And still, I find that my beliefs cannot be allowed to make me feel proud and superior to those who see the world differently. These beliefs must call me to prayer. They must call me to a place where I respect others even while I disagree vehemently with them. If I let pride drive my actions, I find it all to easy to make fun of the other instead of pushing for justice.
Yeah — I know, they make it all to easy to make fun… but the results aren’t going to be any fun at all.
The tables are turned, I suppose. Those brothers and sisters of mine within the tent of the Roman Catholic Church who found great comfort in previous Popes who often focussed on devotions and rules and fairly strict behavioral and belief rules are now faced with a Holy Father who is willing to say “Who am I to judge?” or who is willing to face our need to care for our brothers and sisters without so much judgement, or who is willing to proclaim that we are stewards of all creation, and look at the mess we’ve made of that job.
To me, it seems that Francis is calling us to be transformed by our faith in God — our faith in the Trinity — so God, Jesus the Christ and the Spirit. He is calling on us to actually interact with the world from that place of transformation. To let go of our assumed superiority, or presumed chosen-ness and be agents of love and change in our world. To be the salt of the earth.
Sometimes, that flies in the face of rigid rules. Sometimes that forces us to look beyond the letter of the law to the spirit of the law. And, sometimes when I hear the criticism of relativism, I want to say “And you make that [relativism] sound like a bad thing. Really?”
As best I can tell, Jesus said “Follow me.” — not “Worship me.” Following, walking in His footsteps, trying to see the world as He saw it is far more life changing that worshipping Him and keeping change at a distance — don’t you think?
I am certainly guilty of this… sometimes I can only see the “eye” in this picture; sometimes I see a butterfly wing. And, when I am whole, awake and aware, I see both clearly. The point of view colors the the way we see our world, our friends, our universe, our God.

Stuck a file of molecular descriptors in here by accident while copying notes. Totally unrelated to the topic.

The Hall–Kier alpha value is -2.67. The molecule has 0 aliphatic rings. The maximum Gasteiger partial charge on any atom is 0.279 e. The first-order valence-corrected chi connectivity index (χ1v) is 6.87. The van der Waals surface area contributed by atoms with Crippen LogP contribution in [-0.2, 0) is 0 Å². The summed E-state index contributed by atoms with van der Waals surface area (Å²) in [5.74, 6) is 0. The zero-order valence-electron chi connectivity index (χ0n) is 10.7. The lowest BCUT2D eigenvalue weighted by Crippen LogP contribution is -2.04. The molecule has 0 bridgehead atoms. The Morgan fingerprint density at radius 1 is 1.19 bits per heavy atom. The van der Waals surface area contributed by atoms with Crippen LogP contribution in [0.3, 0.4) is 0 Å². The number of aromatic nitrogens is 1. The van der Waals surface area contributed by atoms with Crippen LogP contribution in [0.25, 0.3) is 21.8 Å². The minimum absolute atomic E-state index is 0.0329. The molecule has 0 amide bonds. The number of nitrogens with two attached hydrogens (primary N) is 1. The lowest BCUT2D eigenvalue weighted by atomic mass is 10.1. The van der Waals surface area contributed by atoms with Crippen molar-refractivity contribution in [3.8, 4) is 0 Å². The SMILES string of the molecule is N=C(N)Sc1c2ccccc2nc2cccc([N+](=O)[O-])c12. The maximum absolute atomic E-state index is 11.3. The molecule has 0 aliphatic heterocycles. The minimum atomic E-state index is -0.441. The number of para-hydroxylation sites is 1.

I waited anxiously for this election to be over. I was massively let down when my fears proved true. And the first week or so of aftermath has not eased any of my concerns or fears. Even if some folks have been reasonably quiet.
This morning I read a tirade from a white woman who, during the election season, was so anti-Hillary it just about burned in her eyes. She wanted to know why she, as a “white woman” should feel guilty for any transgressions/aggression against minorities. She took the stand I hear many, too many, of us take: I didn’t do anything wrong. The past is the past. Get over the past.
And I thought about it. And I tried to listen to God and glean some wisdom in this area.
Jesus said “Follow me.” I believe that means all the way to the cross. Yes, we believe that Jesus died for all our sin(s). If you follow Him, I think you must also be willing to die for the sin(s) of others. To truly follow is to walk with, and to emulate that which you follow. And so, to those of us who profess to be Christians: Doesn’t if follow that we take on the sin(s) of the world, just as Jesus did? And be willing to die to it and be recreated in Christ? To rise again?